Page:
Mix and heat together. Thicken with 2 T. cornstarch mixed in 1/4 cup water. Use sparingly until just barely thickened.
In a saucepan sauté:
2 cups chopped celery
1 bunch green onions, chopped
1/2 pound sliced mushrooms
3 limes, juiced
Stir sautéed vegetables and chopped chicken into coconut milk mix. Simmer 20 min. For a filling meal, serve over brown rice.
Sunday, March 16, 2008
Tuesday, March 11, 2008
Bean eaters are associated with smaller waist sizes and a 22% lower risk of obesity. They also take in less “bad” fat and one-third more fiber than those who avoid these nutritional gems.
Beans have such an amazing nutrition track record. One cup of beans provides a whopping 13 g of fiber—which is half of what we need daily—with no saturated fat. Beans are loaded with protein (about 15g per cup) and dozens of key nutrients, including a few most women fall short on—calcium, potassium, and magnesium. Studies also tie beans to a reduced risk of heart disease, type 2 diabetes, high blood pressure, and breast and colon cancers. And surprisingly, red, pinto, and kidney beans are the highest antioxidant food, beating out both blueberries and cranberries. Cynthia Sass, Mph, Rd
Prevention – February 2008—pp 85-87
The new U.S. Department of Agriculture dietary guideline using the Eating Right Pyramid suggests, that the foods lowest in fats, oils and sugars (fruits, vegetables, dry beans and grains) should make up the largest portion of our daily meals. The benefits of using beans on a daily basis have recently been promoted because studies show beans help to reduce cholesterol while providing excellent nutrition. When combined with nuts, seeds or grains, they form a complete high-fiber vegetable protein. Most beans contain only 2-3% fat. Beans are the perfect food for a fat-restricted diet. You may never have to count calories again. Beans contain no cholesterol, and they can help lower your cholesterol level because they are one of the richest sources of fiber! Most beans contain at least 20% protein and are high in carbohydrates which provides longlasting energy. In addition, beans provide essential B Vitamins and Iron. Adding beans to your daily meals insures total nutrition, and with our wide selection of beans you should be able to find the right flavor for you.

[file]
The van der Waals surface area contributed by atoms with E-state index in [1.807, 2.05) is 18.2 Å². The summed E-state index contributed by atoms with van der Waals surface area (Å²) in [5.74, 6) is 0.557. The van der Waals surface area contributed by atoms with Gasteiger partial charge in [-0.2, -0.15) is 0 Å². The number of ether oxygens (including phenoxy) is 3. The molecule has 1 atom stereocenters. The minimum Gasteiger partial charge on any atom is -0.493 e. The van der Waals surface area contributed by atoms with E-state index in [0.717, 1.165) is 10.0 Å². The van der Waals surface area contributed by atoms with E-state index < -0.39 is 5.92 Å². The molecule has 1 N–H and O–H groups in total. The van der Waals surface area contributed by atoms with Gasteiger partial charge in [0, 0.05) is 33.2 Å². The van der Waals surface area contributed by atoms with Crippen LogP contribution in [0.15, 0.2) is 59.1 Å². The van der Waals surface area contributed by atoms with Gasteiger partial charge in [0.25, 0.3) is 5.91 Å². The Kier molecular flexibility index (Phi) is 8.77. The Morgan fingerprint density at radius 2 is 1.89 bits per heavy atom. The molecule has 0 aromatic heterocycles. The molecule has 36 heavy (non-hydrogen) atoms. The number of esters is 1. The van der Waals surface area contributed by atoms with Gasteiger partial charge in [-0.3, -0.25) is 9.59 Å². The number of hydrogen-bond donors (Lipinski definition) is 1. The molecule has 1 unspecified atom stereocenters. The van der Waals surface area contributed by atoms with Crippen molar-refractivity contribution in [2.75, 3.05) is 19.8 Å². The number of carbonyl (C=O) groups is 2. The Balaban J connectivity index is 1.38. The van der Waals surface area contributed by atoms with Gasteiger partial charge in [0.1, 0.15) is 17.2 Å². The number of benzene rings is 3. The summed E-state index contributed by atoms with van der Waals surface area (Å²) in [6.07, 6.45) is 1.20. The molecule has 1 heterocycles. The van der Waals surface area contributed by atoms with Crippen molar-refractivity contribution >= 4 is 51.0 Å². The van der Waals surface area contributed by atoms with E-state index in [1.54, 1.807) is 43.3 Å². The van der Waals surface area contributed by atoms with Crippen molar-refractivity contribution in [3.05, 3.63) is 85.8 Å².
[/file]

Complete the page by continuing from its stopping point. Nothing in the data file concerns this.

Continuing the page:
Here’s a great website that will tell you about the nutritional content of all different types of beans and recipes to use them in.
But what about ...Some people hesitate to eat beans because they can produce too much intestinal gas. Gas develops as indigestible carbohydrates in beans pass into the large intestine, where bacteria break down the carbohydrates and produce gas. A product called Beano taken with or just before eating provides a protein that breaks down these carbohydrates, preventing or reducing gas formation.
Cultures that traditionally use beans abundantly tend to use herbs and spices said to fight flatulence. These include turmeric, ginger, cinnamon, cumin, anise, fennel seeds, caraway seeds, rosemary, lemongrass, garlic and basil.
If you really want to improve the quality of your diet, think beans. A hearty and satisfying alternative to meat, beans are low in fat, and rich in protein, complex carbohydrates, B vitamins, iron, zinc, copper, and potassium. As for fiber, no other food surpasses beans. Just a half cup of cooked beans provides 4 to 8 grams of fiber — up to four times the amount found in most other plant foods. Beans also help maintain healthy blood sugar and cholesterol levels. As an added bonus, beans keep you feeling full and satisfied long after the meal is over — a definite benefit if you're watching your weight.
Because beans are a natural product, packages of dried beans sometimes contain shriveled or discolored beans, as well as small twigs and other items. Before cooking, sort through your beans and discard any discolored or blemished legumes. Rinse the beans well, cover them with water, and discard any that float to the top.
There are two methods used to soak beans in preparation for cooking. If you have time — if you intend to cook your dish the next day, for instance — you may want to use the long method, as this technique is best for reducing the gas-producing oligosaccharides. If dinner is just a couple of hours away, though, the quick method is your best bet. Keep in mind that not all beans must be soaked before cooking. Black-eyed peas, brown and red lentils, and split peas do not require soaking.